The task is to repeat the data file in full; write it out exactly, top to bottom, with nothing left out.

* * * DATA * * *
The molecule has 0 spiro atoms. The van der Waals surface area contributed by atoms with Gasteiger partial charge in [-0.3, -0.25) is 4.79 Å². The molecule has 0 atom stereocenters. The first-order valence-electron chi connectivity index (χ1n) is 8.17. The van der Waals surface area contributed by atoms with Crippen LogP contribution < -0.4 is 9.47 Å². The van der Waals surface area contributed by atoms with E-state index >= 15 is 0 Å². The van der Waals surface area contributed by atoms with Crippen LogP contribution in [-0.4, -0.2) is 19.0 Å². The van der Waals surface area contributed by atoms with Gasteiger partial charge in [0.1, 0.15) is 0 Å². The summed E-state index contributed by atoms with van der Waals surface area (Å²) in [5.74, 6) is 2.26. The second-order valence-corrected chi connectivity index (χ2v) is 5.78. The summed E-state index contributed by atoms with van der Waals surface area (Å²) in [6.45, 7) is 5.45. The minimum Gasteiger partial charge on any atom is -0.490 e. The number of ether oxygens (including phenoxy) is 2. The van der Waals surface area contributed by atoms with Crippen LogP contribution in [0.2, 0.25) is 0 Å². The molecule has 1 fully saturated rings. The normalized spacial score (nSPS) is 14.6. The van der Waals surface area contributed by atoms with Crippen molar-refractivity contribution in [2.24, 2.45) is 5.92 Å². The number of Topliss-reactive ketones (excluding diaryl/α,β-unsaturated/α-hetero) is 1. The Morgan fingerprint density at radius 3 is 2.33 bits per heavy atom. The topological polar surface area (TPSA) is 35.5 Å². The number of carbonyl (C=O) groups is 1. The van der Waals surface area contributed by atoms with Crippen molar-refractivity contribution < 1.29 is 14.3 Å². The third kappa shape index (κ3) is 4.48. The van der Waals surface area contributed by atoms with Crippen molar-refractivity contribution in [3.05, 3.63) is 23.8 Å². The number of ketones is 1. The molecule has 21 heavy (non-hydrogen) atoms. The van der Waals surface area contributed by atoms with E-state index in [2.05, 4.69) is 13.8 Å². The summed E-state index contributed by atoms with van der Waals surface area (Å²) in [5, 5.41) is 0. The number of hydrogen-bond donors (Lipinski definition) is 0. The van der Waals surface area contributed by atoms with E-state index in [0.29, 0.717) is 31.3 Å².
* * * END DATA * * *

The molecule has 0 spiro atoms. The van der Waals surface area contributed by atoms with Gasteiger partial charge in [-0.3, -0.25) is 4.79 Å². The molecule has 0 atom stereocenters. The first-order valence-electron chi connectivity index (χ1n) is 8.17. The van der Waals surface area contributed by atoms with Crippen LogP contribution < -0.4 is 9.47 Å². The van der Waals surface area contributed by atoms with E-state index >= 15 is 0 Å². The van der Waals surface area contributed by atoms with Crippen LogP contribution in [-0.4, -0.2) is 19.0 Å². The van der Waals surface area contributed by atoms with Gasteiger partial charge in [0.1, 0.15) is 0 Å². The summed E-state index contributed by atoms with van der Waals surface area (Å²) in [5.74, 6) is 2.26. The second-order valence-corrected chi connectivity index (χ2v) is 5.78. The summed E-state index contributed by atoms with van der Waals surface area (Å²) in [6.45, 7) is 5.45. The minimum Gasteiger partial charge on any atom is -0.490 e. The number of ether oxygens (including phenoxy) is 2. The van der Waals surface area contributed by atoms with Crippen LogP contribution in [0.2, 0.25) is 0 Å². The molecule has 1 fully saturated rings. The normalized spacial score (nSPS) is 14.6. The van der Waals surface area contributed by atoms with Crippen molar-refractivity contribution in [2.24, 2.45) is 5.92 Å². The number of Topliss-reactive ketones (excluding diaryl/α,β-unsaturated/α-hetero) is 1. The Morgan fingerprint density at radius 3 is 2.33 bits per heavy atom. The topological polar surface area (TPSA) is 35.5 Å². The number of carbonyl (C=O) groups is 1. The van der Waals surface area contributed by atoms with Crippen molar-refractivity contribution < 1.29 is 14.3 Å². The third kappa shape index (κ3) is 4.48. The van der Waals surface area contributed by atoms with Crippen molar-refractivity contribution in [3.05, 3.63) is 23.8 Å². The number of ketones is 1. The molecule has 21 heavy (non-hydrogen) atoms. The van der Waals surface area contributed by atoms with E-state index in [2.05, 4.69) is 13.8 Å². The summed E-state index contributed by atoms with van der Waals surface area (Å²) in [5, 5.41) is 0. The number of hydrogen-bond donors (Lipinski definition) is 0. The van der Waals surface area contributed by atoms with E-state index in [0.29, 0.717) is 31.3 Å².